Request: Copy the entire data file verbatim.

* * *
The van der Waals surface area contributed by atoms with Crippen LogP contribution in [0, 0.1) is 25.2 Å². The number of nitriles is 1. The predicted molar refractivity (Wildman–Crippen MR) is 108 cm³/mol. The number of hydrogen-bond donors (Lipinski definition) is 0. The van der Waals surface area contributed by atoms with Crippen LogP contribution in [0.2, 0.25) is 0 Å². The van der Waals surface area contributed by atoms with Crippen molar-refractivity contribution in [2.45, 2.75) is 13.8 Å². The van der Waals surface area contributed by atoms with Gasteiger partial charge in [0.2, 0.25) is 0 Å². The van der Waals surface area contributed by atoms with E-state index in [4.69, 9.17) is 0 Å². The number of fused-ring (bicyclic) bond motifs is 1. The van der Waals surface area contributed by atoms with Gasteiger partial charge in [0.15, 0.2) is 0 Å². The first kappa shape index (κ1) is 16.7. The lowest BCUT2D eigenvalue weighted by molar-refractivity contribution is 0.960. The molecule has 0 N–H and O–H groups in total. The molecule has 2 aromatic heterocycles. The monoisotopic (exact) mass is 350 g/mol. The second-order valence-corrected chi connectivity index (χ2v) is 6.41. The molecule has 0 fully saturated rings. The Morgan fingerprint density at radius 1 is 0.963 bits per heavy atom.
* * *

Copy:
The van der Waals surface area contributed by atoms with Crippen LogP contribution in [0, 0.1) is 25.2 Å². The number of nitriles is 1. The predicted molar refractivity (Wildman–Crippen MR) is 108 cm³/mol. The number of hydrogen-bond donors (Lipinski definition) is 0. The van der Waals surface area contributed by atoms with Crippen LogP contribution in [0.2, 0.25) is 0 Å². The van der Waals surface area contributed by atoms with Crippen molar-refractivity contribution in [2.45, 2.75) is 13.8 Å². The van der Waals surface area contributed by atoms with Gasteiger partial charge in [0.2, 0.25) is 0 Å². The van der Waals surface area contributed by atoms with E-state index in [4.69, 9.17) is 0 Å². The number of fused-ring (bicyclic) bond motifs is 1. The van der Waals surface area contributed by atoms with Gasteiger partial charge in [0.15, 0.2) is 0 Å². The first kappa shape index (κ1) is 16.7. The lowest BCUT2D eigenvalue weighted by molar-refractivity contribution is 0.960. The molecule has 0 N–H and O–H groups in total. The molecule has 2 aromatic heterocycles. The monoisotopic (exact) mass is 350 g/mol. The second-order valence-corrected chi connectivity index (χ2v) is 6.41. The molecule has 0 fully saturated rings. The Morgan fingerprint density at radius 1 is 0.963 bits per heavy atom.